• Trustees serve as volunteers and receive no payment other than out of pocket expenses. They must put the interests of their charity first, work together as a team and assume collective responsibility.
  1. Ensure your charity is carrying out its purpose

You must make sure that the charity is carrying out the purpose for which it is set up, and no other purpose. This means you should;

  • Ensure you understand the charity’s purposes as set out in its governing document.
  • Plan what your charity will do and what you want it to achieve.
  • Be able to explain how all of the charity’s activities are intended to further or support its purposes.
  • Understand how the charity benefits the public by carrying out its purposes.
  • Understand that spending charity funds on the wrong purposes is a very serious matter.
    1. Comply with your charity’s governing document and the law

Registered charities must make sure that the details held by their regulatory authority remain accurate and ensure they provide all necessary information, financial and otherwise by the required date.

As a charity trustee you should

  • Make sure that the charity complies with its governing document.
  • Comply with charity law requirements and other laws that apply to your charity.
  • Take reasonable steps to find out about legal requirements, for example by reading relevant guidance or taking appropriate advice when you need to.
    1. Act in your charity’s best interests

As a charity trustee you must;

  • Do what you (and no one else) decides will best enable the charity to carry out its purposes.
  • Make balanced and adequately informed decisions, thinking about the long term as well as the short term.
  • Avoid putting yourself in a position where your duty to your charity conflicts with your personal interests or loyalty to any other person or body.
  • Not receive any benefit from the charity unless it is properly authorised and is clearly in the charity’s interests; this also includes anyone who is financially connected to you, such as a partner, dependent child or business partner.
    1. Manage your charity’s resources responsibly

As a trustee you must act responsibly, reasonably and honestly. This is sometimes called the duty of prudence. Prudence is about exercising sound judgement. You must;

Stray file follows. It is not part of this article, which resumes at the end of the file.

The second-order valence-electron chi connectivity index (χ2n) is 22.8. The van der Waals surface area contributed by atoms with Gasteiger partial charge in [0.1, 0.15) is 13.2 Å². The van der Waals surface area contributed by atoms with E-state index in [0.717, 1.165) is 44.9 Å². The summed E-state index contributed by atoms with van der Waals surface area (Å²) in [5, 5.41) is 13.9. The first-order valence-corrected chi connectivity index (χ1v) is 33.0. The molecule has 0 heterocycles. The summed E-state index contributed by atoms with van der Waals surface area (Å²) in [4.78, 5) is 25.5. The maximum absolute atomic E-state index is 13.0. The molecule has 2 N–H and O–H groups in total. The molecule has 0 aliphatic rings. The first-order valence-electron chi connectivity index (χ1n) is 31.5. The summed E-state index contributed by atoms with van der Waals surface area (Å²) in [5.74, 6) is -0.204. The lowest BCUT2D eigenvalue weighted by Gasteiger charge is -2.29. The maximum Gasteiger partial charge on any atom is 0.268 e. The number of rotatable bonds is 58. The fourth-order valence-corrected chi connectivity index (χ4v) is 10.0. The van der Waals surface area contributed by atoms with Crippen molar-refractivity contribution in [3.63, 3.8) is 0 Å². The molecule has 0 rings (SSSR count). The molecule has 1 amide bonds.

• Make sure the charity’s assets are only used to support or carry out its purposes.
  • Avoid exposing the charity’s assets or reputation to undue risk.
  • Not over-commit the charity.
  • Take special care when investing or borrowing.
  • Comply with any restrictions on spending funds.
  • Put appropriate procedures and safeguards in place and take reasonable steps to ensure that these are followed. Otherwise you risk making the charity vulnerable to fraud or theft, or other kinds of abuse and being in breach of your duty.
    1. Act with reasonable care and skill

As a trustee responsible for governing a charity, you;

  • Must use reasonable care and skill, making use of your skills and experience and taking appropriate advice when necessary.
  • Should give enough time, thought and energy to your role, for example by preparing for, attending and actively participating in all trustees’ meetings.
    1. Ensure your charity is accountable

As a trustee you must comply with statutory accounting and reporting requirements. You should also;

  • Be able to demonstrate that your charity is complying with the law, well run and effective.
  • Ensure appropriate accountability to members and within the charity as a whole.

Further reading:

  1. Trustee Code of Conduct

The National U3A have issued a Trustee Code of Conduct.  Settle District U3A have adapted this document to be specific for the organisation and it is available on the website.